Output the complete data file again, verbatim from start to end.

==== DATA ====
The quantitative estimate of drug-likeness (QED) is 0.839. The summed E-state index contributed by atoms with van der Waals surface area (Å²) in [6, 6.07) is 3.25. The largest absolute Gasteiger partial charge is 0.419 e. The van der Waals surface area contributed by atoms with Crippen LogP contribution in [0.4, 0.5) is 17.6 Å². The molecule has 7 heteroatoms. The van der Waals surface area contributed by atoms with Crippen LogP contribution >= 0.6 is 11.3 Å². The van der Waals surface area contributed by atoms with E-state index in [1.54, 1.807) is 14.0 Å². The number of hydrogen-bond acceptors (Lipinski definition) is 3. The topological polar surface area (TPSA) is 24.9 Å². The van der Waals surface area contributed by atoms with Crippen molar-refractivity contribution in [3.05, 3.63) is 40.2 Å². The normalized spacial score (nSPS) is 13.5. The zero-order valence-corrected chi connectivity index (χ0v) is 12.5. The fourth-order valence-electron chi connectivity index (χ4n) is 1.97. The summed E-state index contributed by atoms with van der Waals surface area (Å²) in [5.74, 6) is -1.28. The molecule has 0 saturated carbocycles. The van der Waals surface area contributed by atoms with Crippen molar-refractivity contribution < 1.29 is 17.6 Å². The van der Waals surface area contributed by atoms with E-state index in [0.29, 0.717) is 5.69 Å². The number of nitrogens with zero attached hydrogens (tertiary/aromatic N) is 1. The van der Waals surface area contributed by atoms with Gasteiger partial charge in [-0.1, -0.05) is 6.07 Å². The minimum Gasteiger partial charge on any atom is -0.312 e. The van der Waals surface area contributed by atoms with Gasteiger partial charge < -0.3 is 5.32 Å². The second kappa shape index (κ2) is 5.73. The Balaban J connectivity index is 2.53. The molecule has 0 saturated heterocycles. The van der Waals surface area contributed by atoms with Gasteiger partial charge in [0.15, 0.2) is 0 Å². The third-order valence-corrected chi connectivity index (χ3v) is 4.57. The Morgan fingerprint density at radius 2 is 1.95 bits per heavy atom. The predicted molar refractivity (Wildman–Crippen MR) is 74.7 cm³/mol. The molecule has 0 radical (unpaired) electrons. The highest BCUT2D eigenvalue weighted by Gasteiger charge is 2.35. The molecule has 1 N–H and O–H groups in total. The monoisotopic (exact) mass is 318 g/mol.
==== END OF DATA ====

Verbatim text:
The quantitative estimate of drug-likeness (QED) is 0.839. The summed E-state index contributed by atoms with van der Waals surface area (Å²) in [6, 6.07) is 3.25. The largest absolute Gasteiger partial charge is 0.419 e. The van der Waals surface area contributed by atoms with Crippen LogP contribution in [0.4, 0.5) is 17.6 Å². The molecule has 7 heteroatoms. The van der Waals surface area contributed by atoms with Crippen LogP contribution >= 0.6 is 11.3 Å². The van der Waals surface area contributed by atoms with E-state index in [1.54, 1.807) is 14.0 Å². The number of hydrogen-bond acceptors (Lipinski definition) is 3. The topological polar surface area (TPSA) is 24.9 Å². The van der Waals surface area contributed by atoms with Crippen molar-refractivity contribution in [3.05, 3.63) is 40.2 Å². The normalized spacial score (nSPS) is 13.5. The zero-order valence-corrected chi connectivity index (χ0v) is 12.5. The fourth-order valence-electron chi connectivity index (χ4n) is 1.97. The summed E-state index contributed by atoms with van der Waals surface area (Å²) in [5.74, 6) is -1.28. The molecule has 0 saturated carbocycles. The van der Waals surface area contributed by atoms with Crippen molar-refractivity contribution < 1.29 is 17.6 Å². The van der Waals surface area contributed by atoms with E-state index in [0.29, 0.717) is 5.69 Å². The number of nitrogens with zero attached hydrogens (tertiary/aromatic N) is 1. The van der Waals surface area contributed by atoms with Gasteiger partial charge in [-0.1, -0.05) is 6.07 Å². The minimum Gasteiger partial charge on any atom is -0.312 e. The van der Waals surface area contributed by atoms with Gasteiger partial charge < -0.3 is 5.32 Å². The second kappa shape index (κ2) is 5.73. The Balaban J connectivity index is 2.53. The molecule has 0 saturated heterocycles. The van der Waals surface area contributed by atoms with Gasteiger partial charge in [0.15, 0.2) is 0 Å². The third-order valence-corrected chi connectivity index (χ3v) is 4.57. The Morgan fingerprint density at radius 2 is 1.95 bits per heavy atom. The predicted molar refractivity (Wildman–Crippen MR) is 74.7 cm³/mol. The molecule has 0 radical (unpaired) electrons. The highest BCUT2D eigenvalue weighted by Gasteiger charge is 2.35. The molecule has 1 N–H and O–H groups in total. The monoisotopic (exact) mass is 318 g/mol.